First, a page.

A strong performance in the UK helped Lindt offset declines across the world as the coronavirus pandemic disrupted several areas of the Swiss confectionery giant’s business.
Organic revenues sank by 6.1% to CHF 4.1bn (£3.2bn) in 2020 as the group’s global network of shops were forced to close temporarily and saw lower footfall when allowed to open, with the important trading periods of Easter and Christmas also suffering.
The foodservice business in North America also took a hit, as did the group’s travel retail division and sales in countries more reliant on tourism, such as Italy and Austria.
EBITDA for the year fell 24% to CHF 696.1m (£545.7m) ant net income plunged 37.5% to CHF 320.1m (£250.9m) as a result.
However, Lindt called the 2020 performance “solid” thanks to market share gains in many countries and higher consumer demand for chocolate in supermarkets.
Declines in Europe for the year were more modest at -2.9%, with the UK growing organic sales by 2.1% to £215m thanks to strong trading in the mults, despite the Easter disruption.
Demand in the UK was particularly high for the brand’s chocolate bars, with the launch of several new products in the Excellence range. Lindt also launched a salted caramel edition of its Lindor range and expanded the pick & mix offering permanently into more than 100 Sainsbury’s stores.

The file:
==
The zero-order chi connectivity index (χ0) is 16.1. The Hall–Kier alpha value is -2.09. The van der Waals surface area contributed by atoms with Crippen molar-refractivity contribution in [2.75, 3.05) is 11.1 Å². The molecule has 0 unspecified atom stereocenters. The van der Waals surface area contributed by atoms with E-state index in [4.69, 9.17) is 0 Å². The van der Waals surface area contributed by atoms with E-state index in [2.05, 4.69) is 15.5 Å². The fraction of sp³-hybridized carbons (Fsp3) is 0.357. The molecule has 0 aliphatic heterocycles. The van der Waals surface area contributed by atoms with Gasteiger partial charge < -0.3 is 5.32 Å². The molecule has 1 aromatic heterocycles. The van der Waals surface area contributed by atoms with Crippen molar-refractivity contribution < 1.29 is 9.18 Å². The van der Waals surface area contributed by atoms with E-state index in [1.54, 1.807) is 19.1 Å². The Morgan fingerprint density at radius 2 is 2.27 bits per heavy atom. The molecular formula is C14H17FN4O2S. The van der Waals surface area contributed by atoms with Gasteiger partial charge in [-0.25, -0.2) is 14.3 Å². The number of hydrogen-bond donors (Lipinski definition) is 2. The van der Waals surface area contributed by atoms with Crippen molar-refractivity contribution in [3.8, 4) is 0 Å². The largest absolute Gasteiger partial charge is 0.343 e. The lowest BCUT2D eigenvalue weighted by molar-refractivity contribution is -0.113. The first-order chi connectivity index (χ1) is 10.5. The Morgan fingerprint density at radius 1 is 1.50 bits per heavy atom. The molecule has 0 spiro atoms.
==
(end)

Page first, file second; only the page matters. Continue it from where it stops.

Online sales at the new UK Lindt e-shop also tripled, with the business also benefitting from the boom in supermarket home delivery. Digital revenues now account for about 5% of total group revenues after doubling in 2020.
Lindt also achieved positive growth in Germany and Spain, with double-digit jumps in Eastern Europe and Scandinavia.
The North America region declined by -6.8% and sales in the rest of the world slumped 16.1%.
“Despite major global challenges due to the Covid-19 pandemic, Lindt & Sprüngli achieved a solid result in the financial year 2020, once again outperforming the overall chocolate market and gaining market shares in nearly all countries”, the group said today.
Lindt added it was “convinced” it would “master the current economic downturn and emerge even stronger from this global crisis”.
“A solid foundation – built on a strong business model, stable finances and high liquidity, improved efficiency in many areas, and great employee commitment – puts Lindt & Sprüngli in an excellent position for the future,” the group said.
“By continuing to invest heavily in advertising and product innovation, and consistently focusing on consumers, the basis for gaining further market shares is laid. What is more, the company is convinced that the positive growth of the chocolate market – especially the premium segment – will continue in the future.”
Lindt expects organic sales growth of 6-8% in 2021 as economies rebound when society reopens.